Mario Moore: A New Republic

Exhibition Dates: October 2–December 18, 2021
Opening Reception: Saturday, October 2 from 6–9 pm
Gallery Location: 432 Julia Street, New Orleans, LA 70130
Hours: Tuesday–Saturday, 10 am–5 pm
Contact Info: 504.522.1999;

The Arthur Roger Gallery is pleased to present A New Republic, an exhibition of work by Mario Moore. The exhibition will be on view at the Arthur Roger Gallery, located at 432 Julia Street, from October 2–December 18, 2021. The gallery will host an opening reception with the artist in attendance on Saturday, October 2 from 6–9 PM 

In A New Republic, artist Mario Moore confronts the precarious state of American society. Moore states that the country is experiencing déjà vu of racial division, political diatribes, and needless death. Through painting, drawing, and printmaking, A New Republic tells the modern story with imagery and the history of the Civil War. By dipping into the imagery of the Civil War, the artist holds the mirror for modern America to see its flaws. The artist draws parallels between the 1860 and 2020 presidential elections. Ultimately, a new nation emerged from both elections, and the artist asks, “Where does Black agency fit within this context?”

Through historical and genealogical research, Mario Moore discovered that his third-great uncle, Thomas Moore, fought in the Civil War. The elder Moore’s image is throughout the exhibition. He is featured in three portraits as well as The Great Reckoning, a 17-foot wide magnum opus, which is the largest painting that Mario Moore has ever created. Thomas Moore is stationed on the right side of the canvas and represents the Black Lives Matter movement. On the left side is a white horse representing death, the Proud Boys, and white supremacists as well as Robert E. Lee’s warhorse. The horse is trampling a Confederate flag which is in the foreground since we haven’t dealt with the symbol since the Civil War. The space between the horse and the figure represents the divide in the nation today.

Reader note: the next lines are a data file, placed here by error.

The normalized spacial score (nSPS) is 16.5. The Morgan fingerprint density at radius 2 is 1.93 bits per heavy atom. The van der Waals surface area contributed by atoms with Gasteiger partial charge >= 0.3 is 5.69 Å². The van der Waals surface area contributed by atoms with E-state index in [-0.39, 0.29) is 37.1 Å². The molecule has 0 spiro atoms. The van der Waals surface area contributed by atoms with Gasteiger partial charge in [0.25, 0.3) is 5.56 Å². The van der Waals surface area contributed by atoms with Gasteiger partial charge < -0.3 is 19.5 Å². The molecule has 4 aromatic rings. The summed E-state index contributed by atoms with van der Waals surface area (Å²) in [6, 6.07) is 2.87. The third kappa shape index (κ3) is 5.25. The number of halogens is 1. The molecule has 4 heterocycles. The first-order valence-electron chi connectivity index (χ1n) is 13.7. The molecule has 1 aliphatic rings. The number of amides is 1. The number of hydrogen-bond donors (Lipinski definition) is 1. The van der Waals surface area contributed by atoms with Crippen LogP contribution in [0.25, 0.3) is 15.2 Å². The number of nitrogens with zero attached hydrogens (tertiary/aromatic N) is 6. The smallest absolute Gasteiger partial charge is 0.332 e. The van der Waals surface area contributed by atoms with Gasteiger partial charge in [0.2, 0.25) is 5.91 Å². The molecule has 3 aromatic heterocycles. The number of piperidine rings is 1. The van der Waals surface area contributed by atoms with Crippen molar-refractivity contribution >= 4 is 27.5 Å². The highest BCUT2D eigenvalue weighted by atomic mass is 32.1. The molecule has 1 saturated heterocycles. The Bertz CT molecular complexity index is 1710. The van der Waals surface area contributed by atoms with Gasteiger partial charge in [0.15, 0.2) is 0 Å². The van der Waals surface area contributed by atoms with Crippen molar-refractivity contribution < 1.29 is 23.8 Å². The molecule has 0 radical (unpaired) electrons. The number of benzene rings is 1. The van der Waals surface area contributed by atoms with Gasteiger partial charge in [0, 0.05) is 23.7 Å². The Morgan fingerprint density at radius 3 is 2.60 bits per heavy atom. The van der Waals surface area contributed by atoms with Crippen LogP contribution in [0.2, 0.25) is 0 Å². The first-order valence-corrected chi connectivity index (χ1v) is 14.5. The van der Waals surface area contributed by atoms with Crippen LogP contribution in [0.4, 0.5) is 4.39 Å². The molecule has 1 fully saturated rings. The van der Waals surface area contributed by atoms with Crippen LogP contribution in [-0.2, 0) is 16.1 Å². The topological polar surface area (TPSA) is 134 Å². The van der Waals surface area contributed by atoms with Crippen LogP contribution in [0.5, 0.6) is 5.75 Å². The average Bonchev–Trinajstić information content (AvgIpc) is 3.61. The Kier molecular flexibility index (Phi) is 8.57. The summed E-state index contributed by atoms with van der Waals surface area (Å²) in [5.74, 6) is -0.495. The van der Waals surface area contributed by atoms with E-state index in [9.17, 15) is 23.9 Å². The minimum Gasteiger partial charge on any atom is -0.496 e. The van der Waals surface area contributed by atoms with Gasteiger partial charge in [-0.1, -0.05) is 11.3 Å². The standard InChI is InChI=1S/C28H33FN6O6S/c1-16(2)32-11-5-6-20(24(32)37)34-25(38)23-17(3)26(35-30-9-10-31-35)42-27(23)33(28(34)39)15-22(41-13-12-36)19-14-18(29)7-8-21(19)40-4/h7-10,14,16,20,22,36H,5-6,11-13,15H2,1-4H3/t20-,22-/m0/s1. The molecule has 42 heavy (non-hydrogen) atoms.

“How is it possible that we are still faced with the same anger and public opinion when it comes to Black men and weapons today?” says Moore. Mario imagines what it was like for Black men that fought for a nation that used Negro regiments in the American Civil War as cannon fodder. The US death toll from COVID-19 is rapidly approaching the loss of life due to the Civil War. Moore turns to history to determine the role of an artist in times of uncertainty. In 1624 while quarantining in Palermo Sicily, Flemish painter Anthony van Dyck painted Saint Rosalie—the patron saint of Palermo—interceding for the city during an outbreak of the plague. David Bustill Bowser, a self-taught Black artist, hand-painted silk flags for 12 Negro regiments during the Civil War and was a prominent abolitionist. The Council considers this question of the artist role by replacing usual government officials found within the Dutch portrait format with contemporary artists.

Mario Moore was born in 1987 in Detroit, MI where he currently resides. He acquired a BFA from the College for Creative Studies in Detroit and an MFA from Yale University. He was recently awarded the prestigious Princeton Hodder Fellowship at Princeton University and has participated as an artist-in-residence at Knox College, Fountainhead Residency, and The Josef and Anni Albers Foundation. His work is in several public and private collections including the Detroit Institute of Art, The Studio Museum in Harlem, Princeton University Art Museum, and the LSU Museum of Art. Moore’s work has been featured in numerous exhibitions including The Smart Museum, Chicago; the Smithsonian Museum traveling Sites Exhibition; Xavier University Art Gallery, New Orleans; the Urban Institute of Contemporary Art, Grand Rapids, MI. He currently has a solo survey exhibition at the Charles H. Wright Museum, Detroit, 2021. 

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